LACTOSE, GALACTOSE and CATARACTS
Lactose and lactose intolerance
Lactose is a carbohydrate
composed of equal parts of glucose and galactose and only occurs naturally
in milk. In eutherian milk, lactose can range from 0% of milk solids in
sea lions to 76% of milk solids in the rhinoceros. In marsupial milk,
lactose is combined with larger carbohydrate molecules, which are
prevalent in the early and mid stages of lactation. For lactose to be
digested it must first be converted into its component sugars glucose and
galactose by the enzyme lactase. In eutherian young, lactase is an
extracellular enzyme that acts on lactose within the lumen of the
intestine. In marsupial young, lactase is an intracellular enzyme and the
large carbohydrate molecules in the milk must first enter the intestinal
cells before the lactose can be digested. This limits the rate at which
these molecules are digested and places a threshold on the amount of
lactose that can be tolerated by marsupial young. Animals, such as sea
lions, that do not produce lactase cannot digest lactose and its presence
in their diet usually causes diarrhoea. Animals, such as marsupials, that
have a threshold for lactose usually suffer diarrhoea if that threshold
for lactose is exceeded.
Lactose intolerance occurs when
either the ingestion of lactose exceeds its assimilation or the production
of intestinal lactase ceases or is diminished. Lactose intolerance in the
newborn is usually due to a deficiency in the gene that produces lactase.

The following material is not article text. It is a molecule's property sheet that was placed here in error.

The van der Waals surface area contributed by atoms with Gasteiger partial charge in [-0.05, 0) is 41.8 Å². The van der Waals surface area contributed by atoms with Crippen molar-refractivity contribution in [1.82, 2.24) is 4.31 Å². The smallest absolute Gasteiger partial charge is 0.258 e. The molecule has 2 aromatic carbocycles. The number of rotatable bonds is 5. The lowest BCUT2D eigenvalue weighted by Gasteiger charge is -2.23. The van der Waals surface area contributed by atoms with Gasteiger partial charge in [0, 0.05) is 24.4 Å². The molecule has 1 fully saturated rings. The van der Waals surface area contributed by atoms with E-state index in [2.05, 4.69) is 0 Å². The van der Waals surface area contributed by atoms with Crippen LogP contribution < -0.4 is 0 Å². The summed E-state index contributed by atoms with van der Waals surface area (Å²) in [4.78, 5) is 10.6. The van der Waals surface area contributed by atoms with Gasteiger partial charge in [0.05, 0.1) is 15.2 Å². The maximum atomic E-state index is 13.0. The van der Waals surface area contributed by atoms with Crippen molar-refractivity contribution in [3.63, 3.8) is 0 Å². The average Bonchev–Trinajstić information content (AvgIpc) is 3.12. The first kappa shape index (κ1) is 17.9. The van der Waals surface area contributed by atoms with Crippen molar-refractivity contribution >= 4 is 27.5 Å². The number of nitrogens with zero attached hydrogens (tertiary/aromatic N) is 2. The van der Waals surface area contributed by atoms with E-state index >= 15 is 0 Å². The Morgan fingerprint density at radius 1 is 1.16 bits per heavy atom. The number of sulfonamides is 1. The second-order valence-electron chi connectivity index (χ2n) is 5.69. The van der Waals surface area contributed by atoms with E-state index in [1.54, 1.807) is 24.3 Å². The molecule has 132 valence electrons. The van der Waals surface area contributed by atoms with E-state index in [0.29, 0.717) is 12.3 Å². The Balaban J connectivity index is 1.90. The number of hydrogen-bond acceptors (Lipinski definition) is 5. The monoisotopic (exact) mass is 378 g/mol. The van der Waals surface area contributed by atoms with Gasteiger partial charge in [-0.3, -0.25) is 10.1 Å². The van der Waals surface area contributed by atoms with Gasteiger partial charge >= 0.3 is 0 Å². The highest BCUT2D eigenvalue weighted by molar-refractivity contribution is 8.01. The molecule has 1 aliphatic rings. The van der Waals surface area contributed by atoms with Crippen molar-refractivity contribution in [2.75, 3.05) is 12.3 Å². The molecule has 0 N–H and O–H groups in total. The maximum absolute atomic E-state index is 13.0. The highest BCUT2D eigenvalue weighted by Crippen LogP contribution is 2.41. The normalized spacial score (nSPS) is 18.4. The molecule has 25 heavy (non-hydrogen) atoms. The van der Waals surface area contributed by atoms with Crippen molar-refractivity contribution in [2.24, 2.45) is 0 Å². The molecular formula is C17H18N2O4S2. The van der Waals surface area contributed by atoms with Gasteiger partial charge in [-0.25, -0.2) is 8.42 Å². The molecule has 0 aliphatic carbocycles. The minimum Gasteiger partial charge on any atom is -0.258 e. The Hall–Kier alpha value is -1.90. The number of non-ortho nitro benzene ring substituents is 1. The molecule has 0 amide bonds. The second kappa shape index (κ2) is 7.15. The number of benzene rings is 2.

It should be noted that except for some people of particular ethnic origin
many mammals lose the ability to produce the enzyme lactase once they are
weaned of milk. Many adult animals display intolerance to even small
amounts of lactose in their diet.
Galactose and galactose
Galactose is a sugar that
occurs naturally in other carbohydrates apart from lactose. Galactose is
present in plant carbohydrates such as pectins and gums, plant secretions
such as manna and insect secretions such as honeydew.
Galactose is readily absorbed
from the intestine and is metabolised in the main by the liver. It is
converted to glucose before entering the normal pathway of glucose
metabolism. Galactose is firstly phosphorylated by the enzyme
galactokinase and then transformed to glucose by two enzymes,
uridyltransferase and UDP-glucose epimerase.
Galactose intolerance (galactosemia)
occurs when there is a deficiency of any of the enzymes that convert
galactose to glucose. Galactosemia in the newborn is due to deficiencies
in the genes that produce either galactokinase or uridyltransferase. The
incidence of galactosemia in children is reported at about 0.06%.
Cataracts are a clouding of the lens in the eye. The causes of cataracts
are many and include ageing, eye trauma, UV and other radiation, viral
infections, galactosemia and intolerance to other simple sugars.
Ageing appears to be the main cause of cataracts in humans and it has been
proposed as the main cause of cataracts in other animals. Mature age
cataracts have been reported in many animal species including dogs, cats,
primates and marsupials. There is anecdotal evidence that free radicals
associated with stress may cause cataracts in juvenile marsupials. It has
been suggested that using moderate doses of antioxidants such as Vitamin E
may reverse the onset of cataracts.
galactosemia, any ingested galactose is metabolised to galactitol instead
of glucose and damaging amounts of the less soluble galactitol accumulate
in the eye causing cataracts. There is no published evidence of
galactosemia in marsupials.
is considered by some that lactose intolerance causes cataracts. Although
there may well be animals with cataracts that are also lactose intolerant,
there is no evidence to support lactose intolerance as a cause of their
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